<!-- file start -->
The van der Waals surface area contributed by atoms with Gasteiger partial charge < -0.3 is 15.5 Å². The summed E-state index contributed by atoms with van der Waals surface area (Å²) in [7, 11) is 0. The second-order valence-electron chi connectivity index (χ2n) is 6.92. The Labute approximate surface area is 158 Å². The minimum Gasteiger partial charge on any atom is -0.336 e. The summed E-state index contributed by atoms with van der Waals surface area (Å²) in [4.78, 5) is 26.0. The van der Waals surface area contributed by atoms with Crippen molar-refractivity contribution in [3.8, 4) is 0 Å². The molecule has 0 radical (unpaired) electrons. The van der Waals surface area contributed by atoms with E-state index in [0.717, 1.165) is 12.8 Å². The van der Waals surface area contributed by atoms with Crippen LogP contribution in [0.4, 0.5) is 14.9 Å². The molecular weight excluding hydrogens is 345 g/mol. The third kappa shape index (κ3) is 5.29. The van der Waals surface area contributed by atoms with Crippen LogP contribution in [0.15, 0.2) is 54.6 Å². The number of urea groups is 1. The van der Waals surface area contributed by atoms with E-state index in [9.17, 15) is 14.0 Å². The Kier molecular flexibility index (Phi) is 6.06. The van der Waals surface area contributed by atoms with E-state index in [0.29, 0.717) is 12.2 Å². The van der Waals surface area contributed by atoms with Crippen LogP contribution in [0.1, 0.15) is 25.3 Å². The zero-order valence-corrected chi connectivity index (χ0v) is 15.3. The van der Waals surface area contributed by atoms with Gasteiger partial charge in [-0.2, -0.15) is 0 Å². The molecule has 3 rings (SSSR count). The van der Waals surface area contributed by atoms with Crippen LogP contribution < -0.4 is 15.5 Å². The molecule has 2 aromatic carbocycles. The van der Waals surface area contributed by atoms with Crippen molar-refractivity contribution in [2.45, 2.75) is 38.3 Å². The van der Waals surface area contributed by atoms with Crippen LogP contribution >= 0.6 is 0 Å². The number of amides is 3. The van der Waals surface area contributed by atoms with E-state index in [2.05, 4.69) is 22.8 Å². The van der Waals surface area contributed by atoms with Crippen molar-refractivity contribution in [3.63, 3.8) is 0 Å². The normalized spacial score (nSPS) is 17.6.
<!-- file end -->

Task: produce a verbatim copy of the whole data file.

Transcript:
The van der Waals surface area contributed by atoms with Gasteiger partial charge < -0.3 is 15.5 Å². The summed E-state index contributed by atoms with van der Waals surface area (Å²) in [7, 11) is 0. The second-order valence-electron chi connectivity index (χ2n) is 6.92. The Labute approximate surface area is 158 Å². The minimum Gasteiger partial charge on any atom is -0.336 e. The summed E-state index contributed by atoms with van der Waals surface area (Å²) in [4.78, 5) is 26.0. The van der Waals surface area contributed by atoms with Crippen molar-refractivity contribution in [3.8, 4) is 0 Å². The molecule has 0 radical (unpaired) electrons. The van der Waals surface area contributed by atoms with E-state index in [0.717, 1.165) is 12.8 Å². The van der Waals surface area contributed by atoms with Crippen LogP contribution in [0.4, 0.5) is 14.9 Å². The molecular weight excluding hydrogens is 345 g/mol. The third kappa shape index (κ3) is 5.29. The van der Waals surface area contributed by atoms with Crippen LogP contribution in [0.15, 0.2) is 54.6 Å². The number of urea groups is 1. The van der Waals surface area contributed by atoms with E-state index in [9.17, 15) is 14.0 Å². The Kier molecular flexibility index (Phi) is 6.06. The van der Waals surface area contributed by atoms with E-state index in [0.29, 0.717) is 12.2 Å². The van der Waals surface area contributed by atoms with Crippen LogP contribution in [0.1, 0.15) is 25.3 Å². The zero-order valence-corrected chi connectivity index (χ0v) is 15.3. The van der Waals surface area contributed by atoms with Gasteiger partial charge in [-0.2, -0.15) is 0 Å². The molecule has 3 rings (SSSR count). The van der Waals surface area contributed by atoms with Crippen LogP contribution < -0.4 is 15.5 Å². The molecule has 2 aromatic carbocycles. The van der Waals surface area contributed by atoms with Crippen molar-refractivity contribution in [2.45, 2.75) is 38.3 Å². The van der Waals surface area contributed by atoms with Crippen LogP contribution >= 0.6 is 0 Å². The number of amides is 3. The van der Waals surface area contributed by atoms with E-state index in [2.05, 4.69) is 22.8 Å². The van der Waals surface area contributed by atoms with Crippen molar-refractivity contribution in [3.63, 3.8) is 0 Å². The normalized spacial score (nSPS) is 17.6.